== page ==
“So much of the terminology we use is nonsensical to lay people. We need to look at communication from the outside in and make the effort to translate it. How do prospects or clients know that our services – or services they haven’t used yet – would suit them if it’s marketed using legal terminology.”
Ms Edmonds says simple touches such as meeting a client at their house in the evening or office can make all the difference.
“Clients, like us, are time poor. Taking pressure off where you can makes a huge difference to the relationship.
“Our advertising and marketing strategies are tailored to the clients we work best for. My strategy is to expand my offering to clients we have, rather than generating large numbers of clients.”
This is key to Edmond Law’s client-centred model; investing time to understand how clients like to be communicated with, on what matters and their philosophy on issues.
“Some loathe emails, some want to communicate by phone, some like meetings. Some people (mostly the entrepreneurs), avoid written communication altogether. My intent is to focus on understanding that for each client, so we as a team can deliver our service to our clients in exactly the way they like it.”
This strategy helps in Ms Edmonds’ pursuit to create a firm that is her clients’ “go-to for legal needs and business strategic needs within the confines of the law”.
To make them feel valued and looked after for the entire relationship is important, not just in the engagement phase.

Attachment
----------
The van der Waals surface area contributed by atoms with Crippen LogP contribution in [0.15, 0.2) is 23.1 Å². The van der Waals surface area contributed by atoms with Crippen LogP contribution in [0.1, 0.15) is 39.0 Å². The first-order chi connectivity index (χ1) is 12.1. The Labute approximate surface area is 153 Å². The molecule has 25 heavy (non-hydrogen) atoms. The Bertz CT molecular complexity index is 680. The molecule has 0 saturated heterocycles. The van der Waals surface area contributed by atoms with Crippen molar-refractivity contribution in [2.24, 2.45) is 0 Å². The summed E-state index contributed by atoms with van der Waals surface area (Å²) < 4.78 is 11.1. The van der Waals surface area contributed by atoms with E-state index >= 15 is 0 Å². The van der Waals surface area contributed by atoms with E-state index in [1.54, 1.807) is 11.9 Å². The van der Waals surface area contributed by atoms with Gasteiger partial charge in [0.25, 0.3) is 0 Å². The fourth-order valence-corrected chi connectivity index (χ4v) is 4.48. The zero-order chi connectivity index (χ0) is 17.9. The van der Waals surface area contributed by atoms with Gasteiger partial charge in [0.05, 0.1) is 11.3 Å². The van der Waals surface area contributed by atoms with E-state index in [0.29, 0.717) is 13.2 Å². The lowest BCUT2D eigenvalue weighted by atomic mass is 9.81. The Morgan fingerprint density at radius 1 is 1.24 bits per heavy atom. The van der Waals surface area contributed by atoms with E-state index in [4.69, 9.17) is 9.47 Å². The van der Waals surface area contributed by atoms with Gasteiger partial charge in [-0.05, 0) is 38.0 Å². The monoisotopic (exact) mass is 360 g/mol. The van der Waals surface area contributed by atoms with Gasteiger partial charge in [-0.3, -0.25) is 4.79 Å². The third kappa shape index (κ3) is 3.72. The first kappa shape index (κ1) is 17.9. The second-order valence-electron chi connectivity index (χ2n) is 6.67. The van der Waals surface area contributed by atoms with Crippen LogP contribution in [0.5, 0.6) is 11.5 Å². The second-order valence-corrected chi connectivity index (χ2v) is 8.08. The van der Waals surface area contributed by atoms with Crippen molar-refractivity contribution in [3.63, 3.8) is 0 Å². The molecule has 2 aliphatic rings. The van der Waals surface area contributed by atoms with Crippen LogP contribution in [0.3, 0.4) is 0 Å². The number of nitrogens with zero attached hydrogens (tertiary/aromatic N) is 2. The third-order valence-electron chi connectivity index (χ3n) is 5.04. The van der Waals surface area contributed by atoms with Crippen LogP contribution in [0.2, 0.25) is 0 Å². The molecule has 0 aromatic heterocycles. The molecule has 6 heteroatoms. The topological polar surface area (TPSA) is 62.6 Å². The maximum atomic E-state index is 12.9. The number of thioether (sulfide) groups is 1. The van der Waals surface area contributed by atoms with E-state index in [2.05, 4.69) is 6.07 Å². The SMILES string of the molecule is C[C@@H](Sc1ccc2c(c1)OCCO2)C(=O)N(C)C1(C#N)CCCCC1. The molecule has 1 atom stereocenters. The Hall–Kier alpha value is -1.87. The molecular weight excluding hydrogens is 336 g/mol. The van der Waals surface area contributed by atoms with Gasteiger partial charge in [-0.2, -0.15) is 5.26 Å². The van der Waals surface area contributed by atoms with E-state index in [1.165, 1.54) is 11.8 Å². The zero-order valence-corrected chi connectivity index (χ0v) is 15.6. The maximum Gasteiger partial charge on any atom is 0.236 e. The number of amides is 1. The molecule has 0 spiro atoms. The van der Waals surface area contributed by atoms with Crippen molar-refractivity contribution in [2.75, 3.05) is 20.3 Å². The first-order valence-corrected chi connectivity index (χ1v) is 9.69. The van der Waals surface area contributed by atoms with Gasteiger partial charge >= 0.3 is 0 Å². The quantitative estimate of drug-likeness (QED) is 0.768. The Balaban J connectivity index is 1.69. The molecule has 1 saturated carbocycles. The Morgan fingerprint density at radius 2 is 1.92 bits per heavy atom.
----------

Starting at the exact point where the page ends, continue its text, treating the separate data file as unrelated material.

“I am told sometimes by new clients who move to us from other practices, that they have previously felt that, once they were ‘reeled in’, they were relegated down the chain while their initial partner contact moved onto the next prospect. I would be horrified if a client felt like that about our practice. It is equally important to facilitate trust transference, so that clients can ask your staff for help, too, and feel that they know what’s happening – at least on a general level – regardless of who they call.
“My orientation is towards clients as individuals or individuals within entities and their needs. That’s why getting the back end administrative and compliance aspects as streamlined as possible is critical. As a strategy I want to workflow as many of our functions as possible to reduce the administrative time taken and complexity in providing our service. This is the only way small firms will survive the next decade.”
Ms Edmonds says her referrers know the firm genuinely has a client-centric philosophy.
She tracks her billable hours and still mainly bills clients in a “value-based fee structure”.
“I encourage clients to call me and chat with me so that the trust and depth of knowledge is enhanced. That’s not something you bill for. It’s part of marketing. It’s part of strengthening a relationship.”
When the relationship is strong and true, clients treat you as a business partner rather than just another service, Ms Edmonds says.
“They are far less likely to replace you with a new, flasher model. At the end of the day, I still think for most matters, except for the truly transactional, law is a deeply personal offering.”
Other forms of marketing – that most firms should have cottoned on to by now – include web presence and digital marketing, as well as attendance at professional functions and forming strong networking relationships within the industry with other practitioners.
Ms Edmonds says it all goes to ascertaining exactly who the firm wants to act for and then determining what channels to use to get to them.
“Referrals are always the best clients. They come pre-qualified, usually from people we trust. Mostly that ensures we are well matched.
“To continue to grow, we will need to expand our channels. For now, we are taking one step at a time, honing our offering, so that customer service can be maintained while we develop the business aspect,” the law firm principal/business entrepreneur says.